In the world of consumer directed healthcare, first there was the MSA, then the HRA and finally the HSA. Today the HSA is king of the mountain, but for savvy employers across the country, the HRA is a tool that helps them manage their health care costs.
The Health Reimbursement Account (HRA) has its similarities and differences with the HSA, and the biggest difference is there is no cash in an HRA. No real account that the employee can take with them. HRA’s are notional accounts – simply a balance that is tracked usually by a professional administrator.
Here are the key features of an HRA:
- Employers fund claims to an HRA as they come – they do not setup bank accounts and provide employees with cash.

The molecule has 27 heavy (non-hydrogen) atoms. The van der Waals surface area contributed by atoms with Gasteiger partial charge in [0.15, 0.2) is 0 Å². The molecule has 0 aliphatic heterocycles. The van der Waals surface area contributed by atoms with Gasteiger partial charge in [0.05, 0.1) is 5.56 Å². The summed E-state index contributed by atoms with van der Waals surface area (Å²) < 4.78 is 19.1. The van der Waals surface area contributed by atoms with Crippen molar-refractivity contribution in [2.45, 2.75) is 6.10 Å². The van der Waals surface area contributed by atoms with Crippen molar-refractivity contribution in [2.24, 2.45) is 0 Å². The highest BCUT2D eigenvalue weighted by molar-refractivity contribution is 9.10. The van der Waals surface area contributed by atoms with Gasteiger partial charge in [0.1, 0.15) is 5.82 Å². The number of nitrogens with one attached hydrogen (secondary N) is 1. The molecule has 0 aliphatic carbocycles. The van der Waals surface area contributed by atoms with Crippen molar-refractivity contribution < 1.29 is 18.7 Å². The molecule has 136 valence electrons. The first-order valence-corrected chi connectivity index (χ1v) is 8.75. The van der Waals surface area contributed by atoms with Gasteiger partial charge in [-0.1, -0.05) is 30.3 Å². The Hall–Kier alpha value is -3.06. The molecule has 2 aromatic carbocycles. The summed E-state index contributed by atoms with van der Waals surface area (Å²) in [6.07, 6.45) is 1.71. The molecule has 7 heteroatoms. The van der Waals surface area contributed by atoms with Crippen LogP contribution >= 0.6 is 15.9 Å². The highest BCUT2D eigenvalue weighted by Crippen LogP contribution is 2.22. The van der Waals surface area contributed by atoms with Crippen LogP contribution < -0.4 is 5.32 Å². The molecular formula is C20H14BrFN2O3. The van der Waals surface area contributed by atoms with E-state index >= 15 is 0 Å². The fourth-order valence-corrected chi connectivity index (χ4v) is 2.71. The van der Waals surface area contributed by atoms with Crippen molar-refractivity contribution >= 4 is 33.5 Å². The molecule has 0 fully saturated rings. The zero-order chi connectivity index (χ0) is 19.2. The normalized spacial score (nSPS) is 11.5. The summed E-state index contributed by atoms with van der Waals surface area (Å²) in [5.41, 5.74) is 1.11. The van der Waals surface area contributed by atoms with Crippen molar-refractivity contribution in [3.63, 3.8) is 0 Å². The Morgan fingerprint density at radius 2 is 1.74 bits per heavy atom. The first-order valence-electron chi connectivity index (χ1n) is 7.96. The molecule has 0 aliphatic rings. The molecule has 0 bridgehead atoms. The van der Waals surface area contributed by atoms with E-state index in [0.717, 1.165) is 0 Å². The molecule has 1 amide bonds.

- Qualified expenses to an HRA include anything covered under Section 213(d) of the IRC – which means anything that you can cover under an HSA
- There is one expense you can fund in an HRA, which you cannot fund in an HSA – Premiums for Individual Health Insurance Plans!
That is what is making the HRA a secret weapon for smart agents across the country. The employer can fund individual health insurance plans rather than setup a group plan by using an HRA. So…
- The premiums are deductible to the employer
- The premiums come to the employee on a tax free basis
- The employer can establish a fixed amount that they will contribute to the HRA (which they do not actually contribute until there are claims made) and the amount can be different for single employees and family employees.
- The employer can even setup different classes of employees and setup different contribution levels within the classes subject to discrimination testing.
HRA’s are a powerful tool that can help you sell more by bringing creative solutions to small businesses in your area.